What then is a probable consequence of commission of an unlawful purpose. It is said that a probable consequence is that which a person of average competence and knowledge might be expected to foresee as likely to follow upon the prosecution of that particular purpose. It must be emphasized that first, the formation of the common purpose does not have to be by express agreement or premidated. Second, it is the offence which was actually committed in the course of prosecuting the common purpose which must be a probable consequence of the prosecution of the common purpose. But authorities are also clear that where death results from an act of one of a gang which went beyond the common purpose, or design to which the others where parties, those others cannot be convicted of the offence of which one is guilty.
On the facts of this case, there is no evidence whatsoever to suggest that the accused persons formed a common intention to kill the deceased. Put at the highest, the accused persons at the behest of and by dint of threats by the 1st accused, schemed the adventurous visit of the deceased to the accused’s home in order to prove the adulterous relationship between the 2nd accused, and the deceased. I am therefore not prepared to hold that the death of the deceased was a result of the 1st and 2nd accused persons pursuing and jointly executing an unlawful purpose to kill the deceased.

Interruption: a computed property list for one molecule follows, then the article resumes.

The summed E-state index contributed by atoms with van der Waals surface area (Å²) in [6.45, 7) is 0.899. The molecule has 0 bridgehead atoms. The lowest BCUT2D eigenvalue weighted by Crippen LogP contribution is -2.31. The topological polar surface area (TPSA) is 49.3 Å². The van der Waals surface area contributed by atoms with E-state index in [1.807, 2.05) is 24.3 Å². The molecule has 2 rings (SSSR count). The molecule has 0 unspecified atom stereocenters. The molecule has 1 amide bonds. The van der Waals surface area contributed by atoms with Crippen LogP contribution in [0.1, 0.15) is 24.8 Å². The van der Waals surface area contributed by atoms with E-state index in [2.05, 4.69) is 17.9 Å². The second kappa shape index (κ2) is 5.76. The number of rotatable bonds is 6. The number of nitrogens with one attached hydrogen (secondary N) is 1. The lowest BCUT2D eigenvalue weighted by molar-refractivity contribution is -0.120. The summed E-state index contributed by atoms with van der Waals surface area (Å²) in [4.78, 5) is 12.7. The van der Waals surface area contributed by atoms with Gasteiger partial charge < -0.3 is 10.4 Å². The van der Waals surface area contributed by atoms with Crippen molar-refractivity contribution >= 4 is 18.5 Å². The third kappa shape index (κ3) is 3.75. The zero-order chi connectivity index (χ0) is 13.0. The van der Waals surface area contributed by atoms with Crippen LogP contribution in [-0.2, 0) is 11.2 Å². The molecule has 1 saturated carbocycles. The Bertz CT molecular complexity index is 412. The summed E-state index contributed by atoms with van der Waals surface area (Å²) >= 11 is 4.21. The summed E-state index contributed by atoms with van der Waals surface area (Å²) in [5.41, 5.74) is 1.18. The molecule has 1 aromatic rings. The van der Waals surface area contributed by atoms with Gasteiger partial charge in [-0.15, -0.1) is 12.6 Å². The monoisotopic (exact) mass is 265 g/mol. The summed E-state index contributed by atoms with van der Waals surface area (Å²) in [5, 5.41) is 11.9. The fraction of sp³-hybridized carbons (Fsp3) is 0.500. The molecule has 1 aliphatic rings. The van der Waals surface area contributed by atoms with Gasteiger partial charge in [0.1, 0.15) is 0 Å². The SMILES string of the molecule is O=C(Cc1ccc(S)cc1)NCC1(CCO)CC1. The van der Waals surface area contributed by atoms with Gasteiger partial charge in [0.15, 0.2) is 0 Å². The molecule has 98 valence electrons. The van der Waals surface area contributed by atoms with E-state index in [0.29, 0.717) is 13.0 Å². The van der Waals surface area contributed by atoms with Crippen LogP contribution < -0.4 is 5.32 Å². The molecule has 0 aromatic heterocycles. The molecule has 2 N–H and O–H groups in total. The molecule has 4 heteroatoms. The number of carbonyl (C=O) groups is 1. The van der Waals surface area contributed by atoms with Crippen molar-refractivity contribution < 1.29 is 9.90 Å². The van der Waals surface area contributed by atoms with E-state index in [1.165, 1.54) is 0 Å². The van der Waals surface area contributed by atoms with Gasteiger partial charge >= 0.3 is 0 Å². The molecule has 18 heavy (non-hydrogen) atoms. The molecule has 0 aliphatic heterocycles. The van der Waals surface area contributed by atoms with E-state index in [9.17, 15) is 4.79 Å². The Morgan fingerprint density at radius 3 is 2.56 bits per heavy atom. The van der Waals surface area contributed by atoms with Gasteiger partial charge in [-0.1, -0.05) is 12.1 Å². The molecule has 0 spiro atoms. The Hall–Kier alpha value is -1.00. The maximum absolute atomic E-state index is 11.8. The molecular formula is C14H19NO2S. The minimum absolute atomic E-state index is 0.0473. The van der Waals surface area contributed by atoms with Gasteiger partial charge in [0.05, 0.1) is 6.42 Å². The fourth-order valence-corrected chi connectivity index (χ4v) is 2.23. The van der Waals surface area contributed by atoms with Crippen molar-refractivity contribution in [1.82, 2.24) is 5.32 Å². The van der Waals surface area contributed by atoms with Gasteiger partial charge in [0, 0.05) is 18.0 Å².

The net result is that the defences of provocation and self-defence raised by the 1st accused have failed. And consequently, I find that the 1st accused killed the deceased with malice aforethought. Accordingly, I convict him of the offence of murder.
As regards the 2nd accused, there is no evidence to suggest that she jointly with the 1st accused formed the intention to kill the deceased, or indeed participated in the actual killing of the deceased. Accordingly, I acquit her of the offence of murder, and set her at liberty.
Dr. P. Matibini, SC.
HIGH COURT JUDGE